The pah kwan is integral to Baci ceremony
|Also called||su kwan|
|Observed by||Lao people|
|Type||Satsana Phi, religious rite|
|Significance||Celebration of any auspicious event|
|Celebrations||Decorating silver tray with flowers, banana leaves, bamboo poles with white cotton threads for worship|
|Date||Any day of the week, before noon|
Baci (Lao: ບາສີ; Thai: บายศรี, rtgs: bai si) and su kwan (Lao: ສູ່ຂວັນ; Thai: สู่ขวัญ, RTGS: su khwan; meaning "calling of the soul") is an important ceremony practiced in Lao culture and Northern and Isan Thai culture.
Baci is a phi ritual used to celebrate important events and occasions, like births and marriages and also entering the monkhood, departing, returning, beginning a new year, and welcoming or bidding etc. The ritual of the baci involves tying strings around a person’s wrist to preserve good luck, and has become a national custom.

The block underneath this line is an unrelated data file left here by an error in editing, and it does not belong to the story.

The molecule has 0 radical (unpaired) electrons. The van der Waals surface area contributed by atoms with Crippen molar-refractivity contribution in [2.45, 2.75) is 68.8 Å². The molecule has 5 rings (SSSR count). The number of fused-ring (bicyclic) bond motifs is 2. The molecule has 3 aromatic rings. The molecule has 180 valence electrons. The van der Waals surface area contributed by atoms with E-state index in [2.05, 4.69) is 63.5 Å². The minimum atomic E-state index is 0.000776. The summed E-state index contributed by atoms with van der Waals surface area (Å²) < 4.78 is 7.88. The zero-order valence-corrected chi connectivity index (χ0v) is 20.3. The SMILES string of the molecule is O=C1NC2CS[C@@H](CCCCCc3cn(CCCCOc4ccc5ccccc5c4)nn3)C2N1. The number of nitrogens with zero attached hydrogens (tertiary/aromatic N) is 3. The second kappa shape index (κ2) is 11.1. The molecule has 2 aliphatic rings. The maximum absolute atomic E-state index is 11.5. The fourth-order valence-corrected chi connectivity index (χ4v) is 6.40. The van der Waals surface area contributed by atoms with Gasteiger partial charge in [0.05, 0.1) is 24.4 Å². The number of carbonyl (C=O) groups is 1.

The observance of Baci as a spiritual ceremonial event was prevalent in Laos even before Buddhism made inroads into the country. It is also a common heritage in Southeast Asian countries, particularly in Thailand and Laos. This practice is linked to the ancient belief that Baci is invoked religiously to synchronise the effects of 32 organs of human body considered as kwan (KWA-ang) or spirits or the “components of the soul.” Its observance to establish as social and family bond to maintain “balance and harmony to the individual and community, is done in its original format in Laos, as a substantiation of human existence.”